During the first decade of the twentieth century, Geddes focused his energy on systematising and promoting these ideas. His first opportunity to do so came in 1903 when he was commissioned to write a planning report for Dunfermline, which was being redesigned with the aid of a substantial grant from Andrew Carnegie, who had been born in the city. However, whilst it is now a highly sought after classic of town planning, Geddes’ report, which he published as City Development in 1904, was rejected by the Dunfermline Carnegie Trust as an overly elaborate and theoretical work. This judgement was the first of a series of disappointments for Geddes as he attempted to secure employment as a social scientist. Most significant in this respect was his failed candidacy in 1907 for the first British chair of sociology, which was awarded to the political and social theorist L. T. Hobhouse.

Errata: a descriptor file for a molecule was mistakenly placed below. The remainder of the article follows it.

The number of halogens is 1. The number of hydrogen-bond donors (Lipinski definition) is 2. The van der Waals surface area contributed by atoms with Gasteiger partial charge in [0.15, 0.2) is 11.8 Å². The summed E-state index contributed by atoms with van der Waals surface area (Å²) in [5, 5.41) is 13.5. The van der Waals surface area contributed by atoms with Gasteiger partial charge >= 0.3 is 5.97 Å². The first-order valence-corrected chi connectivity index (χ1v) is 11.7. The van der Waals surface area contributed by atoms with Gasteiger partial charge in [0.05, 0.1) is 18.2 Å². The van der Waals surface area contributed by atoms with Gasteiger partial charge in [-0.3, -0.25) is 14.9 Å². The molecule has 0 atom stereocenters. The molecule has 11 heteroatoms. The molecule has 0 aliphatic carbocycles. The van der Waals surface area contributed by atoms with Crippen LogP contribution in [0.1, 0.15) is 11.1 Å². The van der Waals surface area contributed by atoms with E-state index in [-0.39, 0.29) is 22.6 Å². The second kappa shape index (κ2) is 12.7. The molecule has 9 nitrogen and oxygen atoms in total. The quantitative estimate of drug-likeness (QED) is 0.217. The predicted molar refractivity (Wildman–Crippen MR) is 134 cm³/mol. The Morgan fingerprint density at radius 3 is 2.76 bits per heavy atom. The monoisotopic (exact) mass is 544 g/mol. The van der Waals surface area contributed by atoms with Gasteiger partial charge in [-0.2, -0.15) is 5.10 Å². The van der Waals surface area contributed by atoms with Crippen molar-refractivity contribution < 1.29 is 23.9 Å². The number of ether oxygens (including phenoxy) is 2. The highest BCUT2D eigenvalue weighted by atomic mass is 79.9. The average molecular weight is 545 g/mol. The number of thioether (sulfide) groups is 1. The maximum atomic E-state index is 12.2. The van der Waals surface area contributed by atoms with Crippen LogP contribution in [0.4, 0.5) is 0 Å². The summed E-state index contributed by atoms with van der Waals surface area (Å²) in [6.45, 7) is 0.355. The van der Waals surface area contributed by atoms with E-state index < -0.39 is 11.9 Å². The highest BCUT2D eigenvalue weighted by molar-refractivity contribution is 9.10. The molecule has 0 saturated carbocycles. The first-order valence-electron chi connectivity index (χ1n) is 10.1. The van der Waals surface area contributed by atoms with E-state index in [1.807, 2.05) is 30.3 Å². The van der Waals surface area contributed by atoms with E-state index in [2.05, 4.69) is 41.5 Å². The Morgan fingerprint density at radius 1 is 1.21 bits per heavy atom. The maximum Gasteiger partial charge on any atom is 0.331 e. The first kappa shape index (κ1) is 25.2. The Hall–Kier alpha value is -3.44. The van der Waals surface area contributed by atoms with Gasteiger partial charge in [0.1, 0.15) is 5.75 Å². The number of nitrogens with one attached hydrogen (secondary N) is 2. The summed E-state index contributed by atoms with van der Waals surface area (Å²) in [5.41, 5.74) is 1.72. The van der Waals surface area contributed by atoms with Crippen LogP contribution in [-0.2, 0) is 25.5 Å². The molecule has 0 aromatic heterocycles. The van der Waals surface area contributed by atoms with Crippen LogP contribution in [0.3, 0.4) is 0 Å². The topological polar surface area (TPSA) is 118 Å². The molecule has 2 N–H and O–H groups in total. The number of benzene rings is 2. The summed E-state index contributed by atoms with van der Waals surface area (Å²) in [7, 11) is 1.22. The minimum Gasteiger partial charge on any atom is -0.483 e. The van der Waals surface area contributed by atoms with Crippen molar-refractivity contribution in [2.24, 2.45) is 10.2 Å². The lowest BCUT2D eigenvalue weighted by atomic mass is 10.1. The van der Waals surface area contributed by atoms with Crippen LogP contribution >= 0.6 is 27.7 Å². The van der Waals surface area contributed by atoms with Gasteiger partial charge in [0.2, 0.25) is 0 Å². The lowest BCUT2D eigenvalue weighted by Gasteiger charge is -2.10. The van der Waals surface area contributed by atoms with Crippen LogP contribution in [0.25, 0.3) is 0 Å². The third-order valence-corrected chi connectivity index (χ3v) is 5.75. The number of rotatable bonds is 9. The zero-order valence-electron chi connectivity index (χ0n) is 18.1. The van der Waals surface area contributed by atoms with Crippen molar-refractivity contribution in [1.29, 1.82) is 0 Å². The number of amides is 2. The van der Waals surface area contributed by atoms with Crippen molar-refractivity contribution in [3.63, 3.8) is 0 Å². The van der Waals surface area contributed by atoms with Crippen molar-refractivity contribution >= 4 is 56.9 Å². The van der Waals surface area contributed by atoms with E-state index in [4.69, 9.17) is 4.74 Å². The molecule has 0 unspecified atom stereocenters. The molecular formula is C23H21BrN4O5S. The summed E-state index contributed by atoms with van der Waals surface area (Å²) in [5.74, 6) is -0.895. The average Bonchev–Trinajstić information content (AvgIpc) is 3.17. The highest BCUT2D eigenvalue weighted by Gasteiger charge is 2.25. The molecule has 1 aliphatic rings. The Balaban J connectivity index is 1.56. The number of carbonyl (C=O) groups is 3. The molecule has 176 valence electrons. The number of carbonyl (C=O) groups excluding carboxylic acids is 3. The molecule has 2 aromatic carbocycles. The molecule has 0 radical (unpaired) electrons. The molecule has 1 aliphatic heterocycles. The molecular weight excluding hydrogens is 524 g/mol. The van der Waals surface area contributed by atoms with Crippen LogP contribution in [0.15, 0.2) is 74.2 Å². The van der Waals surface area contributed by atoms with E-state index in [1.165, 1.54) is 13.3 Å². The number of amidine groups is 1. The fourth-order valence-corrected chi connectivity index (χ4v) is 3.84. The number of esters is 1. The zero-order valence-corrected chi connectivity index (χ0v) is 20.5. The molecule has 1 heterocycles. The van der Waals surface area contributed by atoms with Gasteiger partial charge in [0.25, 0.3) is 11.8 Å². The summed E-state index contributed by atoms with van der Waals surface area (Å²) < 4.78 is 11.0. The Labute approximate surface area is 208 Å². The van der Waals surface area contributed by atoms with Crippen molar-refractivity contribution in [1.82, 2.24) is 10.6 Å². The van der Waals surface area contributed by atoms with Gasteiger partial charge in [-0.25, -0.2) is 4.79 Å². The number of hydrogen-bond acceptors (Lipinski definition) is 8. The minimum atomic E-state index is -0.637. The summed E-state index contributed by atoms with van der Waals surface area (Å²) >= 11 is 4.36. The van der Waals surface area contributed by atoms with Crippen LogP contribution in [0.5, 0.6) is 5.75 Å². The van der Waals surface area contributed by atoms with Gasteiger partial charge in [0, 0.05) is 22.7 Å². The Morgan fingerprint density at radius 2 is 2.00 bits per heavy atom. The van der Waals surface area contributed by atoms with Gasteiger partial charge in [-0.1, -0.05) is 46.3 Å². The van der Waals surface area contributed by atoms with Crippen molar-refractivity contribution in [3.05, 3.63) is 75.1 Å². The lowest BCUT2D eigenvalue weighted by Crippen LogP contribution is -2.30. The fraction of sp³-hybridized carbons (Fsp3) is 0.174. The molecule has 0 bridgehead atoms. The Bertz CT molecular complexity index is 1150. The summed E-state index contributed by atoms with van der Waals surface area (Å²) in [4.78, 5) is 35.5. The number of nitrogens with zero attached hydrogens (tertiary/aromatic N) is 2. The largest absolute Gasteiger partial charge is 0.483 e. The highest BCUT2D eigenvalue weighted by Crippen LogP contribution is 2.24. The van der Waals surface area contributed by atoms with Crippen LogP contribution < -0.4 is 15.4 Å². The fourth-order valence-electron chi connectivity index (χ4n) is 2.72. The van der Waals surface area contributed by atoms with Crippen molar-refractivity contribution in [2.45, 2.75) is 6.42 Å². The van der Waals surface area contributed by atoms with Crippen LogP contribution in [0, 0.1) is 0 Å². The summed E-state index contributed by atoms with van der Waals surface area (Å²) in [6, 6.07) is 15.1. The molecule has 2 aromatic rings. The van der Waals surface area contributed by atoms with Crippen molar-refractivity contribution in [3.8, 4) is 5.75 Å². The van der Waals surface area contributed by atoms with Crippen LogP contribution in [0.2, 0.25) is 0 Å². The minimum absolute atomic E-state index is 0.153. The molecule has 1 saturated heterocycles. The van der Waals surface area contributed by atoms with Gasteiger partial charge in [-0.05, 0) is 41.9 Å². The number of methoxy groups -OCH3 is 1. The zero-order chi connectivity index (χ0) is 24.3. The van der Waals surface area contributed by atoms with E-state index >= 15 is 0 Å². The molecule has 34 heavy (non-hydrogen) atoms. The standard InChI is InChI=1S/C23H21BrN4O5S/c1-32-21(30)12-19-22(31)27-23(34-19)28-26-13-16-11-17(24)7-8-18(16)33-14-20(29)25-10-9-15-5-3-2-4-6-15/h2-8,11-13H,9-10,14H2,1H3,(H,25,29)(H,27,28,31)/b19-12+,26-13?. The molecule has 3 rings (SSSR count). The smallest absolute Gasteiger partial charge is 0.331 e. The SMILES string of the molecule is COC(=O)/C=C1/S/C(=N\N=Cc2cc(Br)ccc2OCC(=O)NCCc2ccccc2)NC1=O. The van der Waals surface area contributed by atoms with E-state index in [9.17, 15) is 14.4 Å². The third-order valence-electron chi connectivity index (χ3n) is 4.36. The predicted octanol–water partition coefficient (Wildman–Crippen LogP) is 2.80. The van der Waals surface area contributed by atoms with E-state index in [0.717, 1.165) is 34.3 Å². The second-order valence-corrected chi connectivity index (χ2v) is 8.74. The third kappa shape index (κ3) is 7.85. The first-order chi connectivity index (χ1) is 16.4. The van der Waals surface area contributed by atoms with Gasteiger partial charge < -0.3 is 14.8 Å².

During the 1910s Geddes wrote a number of popular science books, which he co-authored with his long-term collaborator J. Arthur Thomson, and published what is perhaps his most enduring and best known work: Cities in Evolution (1915). Then, in 1919, Geddes left the UK to become Professor of Sociology and Civics at the University of Bombay, where he stayed until 1924. Although the job fulfilled his ambition of becoming a full-time social scientist and gave him opportunities to put his town planning ideas into practice, it also left Geddes feeling marginalised from developments in Europe and the USA. In an unexpected turn of events, though, he was contacted by a young American writer called Lewis Mumford, who initiated a deep but complex relationship between them. Mumford—who helped found the Regional Planning Association of America in 1929—became the most high profile promoter of Geddes’ ideas. Indeed, Mumford’s work, including The Culture of Cities, which won the American National Book Award for Non-Fiction in 1962, was immersed in Geddes’ evolutionary sociology.